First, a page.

Hackers are exploiting software vulnerabilities months after they have been patched because not all PC users install the security updates, says Qualys.
According to data from the security firm, between five and 20 percent of all systems are never patched for any vulnerabilities, including those disclosed by Microsoft in its monthly security updates.
Qualys tracked four vulnerability bulletins issued by Microsoft in 2008 and in each case found that a sizable fraction of the PCs it scanned had not been patched, even though in some cases more than a year had passed since Microsoft issued fixes.
The four updates, all labeled 'critical' by Microsoft when they were released, included MS08-015, a one-fix update in March 2008 for a bug in Outlook, Microsoft's mail client, that could be exploited by tricking a user into visiting a malicious website, and MS08-021 - a two-patch update released in April 2008 for Windows GDI, or graphics device interface, a frequently-fixed core component of the operating system.
Even as late as this year, MS08-021 had not been applied to 20 percent of the PCs that Qualys scanned. The percentage of machines lacking the MS08-015 update, on the other hand, dipped at times to about 5 percent.
"It's difficult to say why they haven't been patched," said Wolfgang Kandek, Qualys' chief technology officer.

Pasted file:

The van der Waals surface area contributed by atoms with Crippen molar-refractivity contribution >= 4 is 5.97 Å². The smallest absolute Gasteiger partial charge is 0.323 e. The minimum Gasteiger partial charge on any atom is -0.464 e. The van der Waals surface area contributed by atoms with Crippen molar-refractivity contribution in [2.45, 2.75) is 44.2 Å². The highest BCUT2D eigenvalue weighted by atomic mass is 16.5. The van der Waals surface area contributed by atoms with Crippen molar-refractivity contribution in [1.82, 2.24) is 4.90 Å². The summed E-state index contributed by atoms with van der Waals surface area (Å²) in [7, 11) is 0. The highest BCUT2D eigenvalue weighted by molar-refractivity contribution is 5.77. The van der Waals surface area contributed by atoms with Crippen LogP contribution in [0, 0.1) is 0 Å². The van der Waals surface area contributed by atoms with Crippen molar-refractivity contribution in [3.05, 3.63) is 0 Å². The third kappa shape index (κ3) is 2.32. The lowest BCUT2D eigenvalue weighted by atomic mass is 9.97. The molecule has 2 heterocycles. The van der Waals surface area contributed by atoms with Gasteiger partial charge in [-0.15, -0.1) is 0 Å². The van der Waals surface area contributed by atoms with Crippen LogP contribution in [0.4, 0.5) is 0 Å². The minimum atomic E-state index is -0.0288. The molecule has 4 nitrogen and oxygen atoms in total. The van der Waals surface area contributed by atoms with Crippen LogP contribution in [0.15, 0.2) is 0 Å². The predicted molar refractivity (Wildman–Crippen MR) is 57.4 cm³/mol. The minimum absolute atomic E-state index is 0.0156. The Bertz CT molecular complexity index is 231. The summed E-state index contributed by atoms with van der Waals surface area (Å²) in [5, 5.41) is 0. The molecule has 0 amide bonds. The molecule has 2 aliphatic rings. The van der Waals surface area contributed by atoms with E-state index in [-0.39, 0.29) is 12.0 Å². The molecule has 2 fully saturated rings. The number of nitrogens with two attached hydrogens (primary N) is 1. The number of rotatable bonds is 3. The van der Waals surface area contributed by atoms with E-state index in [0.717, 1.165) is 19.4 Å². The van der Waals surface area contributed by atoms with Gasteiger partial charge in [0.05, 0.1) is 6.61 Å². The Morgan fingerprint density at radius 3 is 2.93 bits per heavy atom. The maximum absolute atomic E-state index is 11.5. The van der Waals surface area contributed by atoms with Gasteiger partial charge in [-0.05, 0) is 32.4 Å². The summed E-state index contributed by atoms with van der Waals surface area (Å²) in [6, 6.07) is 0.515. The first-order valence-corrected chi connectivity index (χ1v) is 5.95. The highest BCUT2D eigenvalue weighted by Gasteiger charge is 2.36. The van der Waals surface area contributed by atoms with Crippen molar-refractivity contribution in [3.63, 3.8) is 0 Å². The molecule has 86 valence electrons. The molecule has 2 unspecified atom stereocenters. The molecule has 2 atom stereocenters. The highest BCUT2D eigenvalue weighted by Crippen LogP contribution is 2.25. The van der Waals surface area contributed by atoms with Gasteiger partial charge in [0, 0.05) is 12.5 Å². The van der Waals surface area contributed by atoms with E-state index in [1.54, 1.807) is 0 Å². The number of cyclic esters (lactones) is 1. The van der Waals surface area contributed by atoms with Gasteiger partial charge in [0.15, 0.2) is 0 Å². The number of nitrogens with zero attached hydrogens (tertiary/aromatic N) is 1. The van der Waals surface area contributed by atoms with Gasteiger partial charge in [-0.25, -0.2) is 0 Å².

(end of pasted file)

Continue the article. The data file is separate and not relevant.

"It just baffles me. Some administrators are just doing their worst possible job patching."
Qualys' scans are conducted on machines owned by its clients, which are exclusively businesses - predominantly large companies.
"Either they don't care, or they don't have enough resources to patch every machine," Kandek speculated.
Because some machines are never patched, there is always a ready reserve of potential victims, even for aging malware, Kandek continued.
"Even very old worms can be successful," he said.
The notorious Conficker worm is a case in point. Though it's not old by any definition - it debuted in November 2008 and just came to prominence in January 2009 - Conficker's makers prey on PCs that have not been patched with an emergency update Microsoft issued last October.
As if to flaunt that fact, the newest version of Conficker reactivated its ability to spread by exploiting the Windows bug.
Microsoft's products are not the only ones that never get completely patched, Kandek warned. Some of Adobe's applications are in the same boat.
"There are always stragglers," Kandek said. "Microsoft Office is one of the biggest stragglers for patching, and Adobe Reader is another. They're just not on the map for many companies."